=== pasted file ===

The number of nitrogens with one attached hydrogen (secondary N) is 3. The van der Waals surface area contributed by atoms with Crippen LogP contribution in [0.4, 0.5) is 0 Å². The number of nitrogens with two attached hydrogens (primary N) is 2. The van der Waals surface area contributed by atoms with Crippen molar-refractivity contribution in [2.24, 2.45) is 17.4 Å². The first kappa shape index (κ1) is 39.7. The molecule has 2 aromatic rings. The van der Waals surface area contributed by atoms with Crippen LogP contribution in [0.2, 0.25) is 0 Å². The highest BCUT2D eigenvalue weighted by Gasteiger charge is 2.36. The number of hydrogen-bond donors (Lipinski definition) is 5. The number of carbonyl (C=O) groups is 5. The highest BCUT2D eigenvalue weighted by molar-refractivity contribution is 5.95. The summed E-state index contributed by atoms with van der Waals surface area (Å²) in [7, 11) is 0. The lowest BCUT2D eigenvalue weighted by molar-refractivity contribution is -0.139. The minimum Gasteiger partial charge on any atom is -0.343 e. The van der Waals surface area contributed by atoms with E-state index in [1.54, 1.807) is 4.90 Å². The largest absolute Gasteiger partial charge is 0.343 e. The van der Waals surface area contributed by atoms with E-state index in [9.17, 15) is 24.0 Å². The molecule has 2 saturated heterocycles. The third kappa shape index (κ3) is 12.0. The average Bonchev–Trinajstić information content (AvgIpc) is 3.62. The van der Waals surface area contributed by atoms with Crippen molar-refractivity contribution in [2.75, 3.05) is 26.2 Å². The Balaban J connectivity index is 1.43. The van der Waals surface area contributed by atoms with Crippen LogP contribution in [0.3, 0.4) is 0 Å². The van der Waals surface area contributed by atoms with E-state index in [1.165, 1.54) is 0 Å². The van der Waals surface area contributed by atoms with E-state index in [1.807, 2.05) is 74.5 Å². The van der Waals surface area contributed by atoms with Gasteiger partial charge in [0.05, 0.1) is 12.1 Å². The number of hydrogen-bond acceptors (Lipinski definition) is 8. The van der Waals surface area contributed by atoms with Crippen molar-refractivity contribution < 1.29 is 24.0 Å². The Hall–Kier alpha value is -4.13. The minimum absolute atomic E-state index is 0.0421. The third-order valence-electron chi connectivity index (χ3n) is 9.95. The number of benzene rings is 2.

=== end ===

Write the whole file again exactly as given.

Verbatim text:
The number of nitrogens with one attached hydrogen (secondary N) is 3. The van der Waals surface area contributed by atoms with Crippen LogP contribution in [0.4, 0.5) is 0 Å². The number of nitrogens with two attached hydrogens (primary N) is 2. The van der Waals surface area contributed by atoms with Crippen molar-refractivity contribution in [2.24, 2.45) is 17.4 Å². The first kappa shape index (κ1) is 39.7. The molecule has 2 aromatic rings. The van der Waals surface area contributed by atoms with Crippen LogP contribution in [0.2, 0.25) is 0 Å². The highest BCUT2D eigenvalue weighted by Gasteiger charge is 2.36. The number of hydrogen-bond donors (Lipinski definition) is 5. The number of carbonyl (C=O) groups is 5. The highest BCUT2D eigenvalue weighted by molar-refractivity contribution is 5.95. The summed E-state index contributed by atoms with van der Waals surface area (Å²) in [7, 11) is 0. The lowest BCUT2D eigenvalue weighted by molar-refractivity contribution is -0.139. The minimum Gasteiger partial charge on any atom is -0.343 e. The van der Waals surface area contributed by atoms with E-state index in [1.54, 1.807) is 4.90 Å². The largest absolute Gasteiger partial charge is 0.343 e. The van der Waals surface area contributed by atoms with E-state index in [9.17, 15) is 24.0 Å². The molecule has 2 saturated heterocycles. The third kappa shape index (κ3) is 12.0. The average Bonchev–Trinajstić information content (AvgIpc) is 3.62. The van der Waals surface area contributed by atoms with Crippen molar-refractivity contribution in [2.75, 3.05) is 26.2 Å². The Balaban J connectivity index is 1.43. The van der Waals surface area contributed by atoms with Crippen LogP contribution in [0.3, 0.4) is 0 Å². The van der Waals surface area contributed by atoms with E-state index in [1.165, 1.54) is 0 Å². The van der Waals surface area contributed by atoms with E-state index in [1.807, 2.05) is 74.5 Å². The van der Waals surface area contributed by atoms with Gasteiger partial charge in [0.05, 0.1) is 12.1 Å². The number of hydrogen-bond acceptors (Lipinski definition) is 8. The van der Waals surface area contributed by atoms with Crippen molar-refractivity contribution < 1.29 is 24.0 Å². The Hall–Kier alpha value is -4.13. The minimum absolute atomic E-state index is 0.0421. The third-order valence-electron chi connectivity index (χ3n) is 9.95. The number of benzene rings is 2.